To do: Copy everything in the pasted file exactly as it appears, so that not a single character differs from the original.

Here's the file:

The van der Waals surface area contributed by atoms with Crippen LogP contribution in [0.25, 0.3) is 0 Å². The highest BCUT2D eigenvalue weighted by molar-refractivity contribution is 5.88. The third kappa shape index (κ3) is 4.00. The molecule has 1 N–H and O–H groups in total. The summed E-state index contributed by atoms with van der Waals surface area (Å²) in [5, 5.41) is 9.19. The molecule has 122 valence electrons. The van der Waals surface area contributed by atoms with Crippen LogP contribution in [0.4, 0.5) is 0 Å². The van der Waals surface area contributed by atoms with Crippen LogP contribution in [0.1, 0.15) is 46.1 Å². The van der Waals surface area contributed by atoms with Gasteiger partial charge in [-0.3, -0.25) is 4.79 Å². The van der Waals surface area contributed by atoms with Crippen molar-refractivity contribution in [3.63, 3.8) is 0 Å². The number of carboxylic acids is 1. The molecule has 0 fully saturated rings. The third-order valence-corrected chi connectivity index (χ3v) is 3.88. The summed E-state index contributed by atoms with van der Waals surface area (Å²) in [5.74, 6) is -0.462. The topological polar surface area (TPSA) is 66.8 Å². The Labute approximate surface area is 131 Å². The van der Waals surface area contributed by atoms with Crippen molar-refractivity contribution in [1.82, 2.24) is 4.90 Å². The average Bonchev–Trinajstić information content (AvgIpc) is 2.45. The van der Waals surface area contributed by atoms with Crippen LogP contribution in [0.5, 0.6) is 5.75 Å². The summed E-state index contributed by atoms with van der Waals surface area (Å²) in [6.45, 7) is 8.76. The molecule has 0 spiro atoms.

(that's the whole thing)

The van der Waals surface area contributed by atoms with Crippen LogP contribution in [0.25, 0.3) is 0 Å². The highest BCUT2D eigenvalue weighted by molar-refractivity contribution is 5.88. The third kappa shape index (κ3) is 4.00. The molecule has 1 N–H and O–H groups in total. The summed E-state index contributed by atoms with van der Waals surface area (Å²) in [5, 5.41) is 9.19. The molecule has 122 valence electrons. The van der Waals surface area contributed by atoms with Crippen LogP contribution in [0.4, 0.5) is 0 Å². The van der Waals surface area contributed by atoms with Crippen LogP contribution in [0.1, 0.15) is 46.1 Å². The van der Waals surface area contributed by atoms with Gasteiger partial charge in [-0.3, -0.25) is 4.79 Å². The van der Waals surface area contributed by atoms with Crippen molar-refractivity contribution in [3.63, 3.8) is 0 Å². The number of carboxylic acids is 1. The molecule has 0 fully saturated rings. The third-order valence-corrected chi connectivity index (χ3v) is 3.88. The summed E-state index contributed by atoms with van der Waals surface area (Å²) in [5.74, 6) is -0.462. The topological polar surface area (TPSA) is 66.8 Å². The Labute approximate surface area is 131 Å². The van der Waals surface area contributed by atoms with Crippen molar-refractivity contribution in [1.82, 2.24) is 4.90 Å². The average Bonchev–Trinajstić information content (AvgIpc) is 2.45. The van der Waals surface area contributed by atoms with Crippen LogP contribution in [0.5, 0.6) is 5.75 Å². The summed E-state index contributed by atoms with van der Waals surface area (Å²) in [6.45, 7) is 8.76. The molecule has 0 spiro atoms.